Every radio enthusiast in the Western hemisphere is familiar with radio station WWV, which will have been been steadily broadcasting time signals for 100 years in October of 2019, if it makes it that long.
If it makes it that long? Yes, the world’s oldest continuously operated radio station may cease operations, if the proposed budget for FY 2019 is enacted as currently on the table.
An excerpt from page NIST-25 of the proposed budget linked above:
NIST will discontinue the dissemination of the U.S. time and frequency via the NIST radio stations in Hawaii and Ft. Collins, CO. These radio stations transmit signals that are used to synchronize consumer electronic products like wall clocks, clock radios, and wristwatches, and may be used in other applications like appliances, cameras, and irrigation controllers.
The shortwave stations WWV and WWVH are probably most familiar to radio enthusiasts, because their shortwave signals are easily audible as tones in a radio’s speaker. But there’s a low frequency station, WWVB, at 60kHz, which sends digital time signals out across the US. Its signals are commonly received by radio controlled “atomic clocks” and wristwatches, making it possible to have inexpensive self-setting clocks that maintain accurate time with no human intervention, using very little battery power. They even self-adjust for daylight saving time.
It’s true that many of the old time and frequency uses of WWV are now handled pretty well, and often much better, by the GPS system. GPS offers much more accurate time and frequency standards over a much broader area than the old shortwave and LF stations. But WWV and WWVB still perform some useful functions that GPS doesn’t handle. Those self-setting clocks aren’t really laboratory grade time references, but they are very popular in many homes, because they offer inexpensive access to time which is accurate enough for household purposes. Their self-setting function will stop working without WWVB. GPS cannot be received with such low power battery operated receivers, particularly not if the receiver is in a clock that’s indoors on the first floor of a two-story house. And there is no practical way to retrofit a GPS receiver into a consumer-priced self-setting clock, regardless.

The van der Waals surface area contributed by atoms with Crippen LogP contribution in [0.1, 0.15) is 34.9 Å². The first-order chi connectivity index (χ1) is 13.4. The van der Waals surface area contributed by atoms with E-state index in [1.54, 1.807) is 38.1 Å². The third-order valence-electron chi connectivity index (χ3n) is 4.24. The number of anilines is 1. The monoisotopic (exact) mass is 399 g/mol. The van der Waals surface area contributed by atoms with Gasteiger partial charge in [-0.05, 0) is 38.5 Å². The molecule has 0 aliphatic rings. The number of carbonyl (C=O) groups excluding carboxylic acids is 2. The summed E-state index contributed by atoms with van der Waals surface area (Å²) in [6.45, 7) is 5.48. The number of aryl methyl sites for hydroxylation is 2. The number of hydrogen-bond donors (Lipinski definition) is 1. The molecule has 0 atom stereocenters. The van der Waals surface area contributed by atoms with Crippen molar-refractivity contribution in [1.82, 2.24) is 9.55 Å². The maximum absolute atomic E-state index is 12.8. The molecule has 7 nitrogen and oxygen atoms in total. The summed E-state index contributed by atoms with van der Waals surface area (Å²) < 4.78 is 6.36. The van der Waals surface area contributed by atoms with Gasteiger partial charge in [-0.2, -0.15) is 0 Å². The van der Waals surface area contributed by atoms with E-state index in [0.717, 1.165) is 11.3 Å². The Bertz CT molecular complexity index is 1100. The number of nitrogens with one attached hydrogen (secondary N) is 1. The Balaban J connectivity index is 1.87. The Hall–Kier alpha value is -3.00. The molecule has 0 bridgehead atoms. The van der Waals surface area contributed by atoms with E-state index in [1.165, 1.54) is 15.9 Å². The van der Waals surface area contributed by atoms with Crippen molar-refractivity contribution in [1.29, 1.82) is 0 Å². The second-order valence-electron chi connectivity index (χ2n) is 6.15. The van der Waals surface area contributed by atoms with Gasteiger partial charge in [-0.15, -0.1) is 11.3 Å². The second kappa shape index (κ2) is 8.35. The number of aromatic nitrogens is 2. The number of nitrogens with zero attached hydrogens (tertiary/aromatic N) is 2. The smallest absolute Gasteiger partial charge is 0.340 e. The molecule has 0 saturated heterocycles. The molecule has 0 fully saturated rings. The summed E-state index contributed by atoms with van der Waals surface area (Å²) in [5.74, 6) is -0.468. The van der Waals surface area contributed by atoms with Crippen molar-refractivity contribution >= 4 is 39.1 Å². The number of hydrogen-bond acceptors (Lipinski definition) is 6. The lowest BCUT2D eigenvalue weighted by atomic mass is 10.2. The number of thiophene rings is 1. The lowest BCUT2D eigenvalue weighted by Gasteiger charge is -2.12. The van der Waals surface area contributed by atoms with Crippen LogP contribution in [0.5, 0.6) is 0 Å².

If this proposal goes through, I’ll miss the tones of WWV for nostalgic reasons. But I’ll miss the self-setting, maintenance-free clocks in my house for practical reasons.
The budget savings expected? About six million dollars annually. That’s about two cents a year per person in the US. Or around half a percent of the GPS system’s annual taxpayer budget.
But maybe there’s hope. The WWVB modulation scheme is simple and well-documented. It only requires a 60 kHz oscillator with two amplitude levels, one about 17 dB lower than the other. The signal strength is lowered at the start of each second, and restored to the higher level either 0.2s or 0.5s later, depending on whether a binary “0” or “1” is being sent. The details of the digital protocol are documented in NIST Special Publication 432.
If someone had something like a Raspberry Pi that was synced to the proper time via NTP or GPS, it wouldn’t be that hard to write software to flip one of the Pi’s GPIO pins in the pattern corresponding to the WWVB signals as documented. And if one used that GPIO pin to control the amplitude of a low power 60kHz oscillator, nearby radio-controlled clocks just might start working again, even if WWVB were off the air.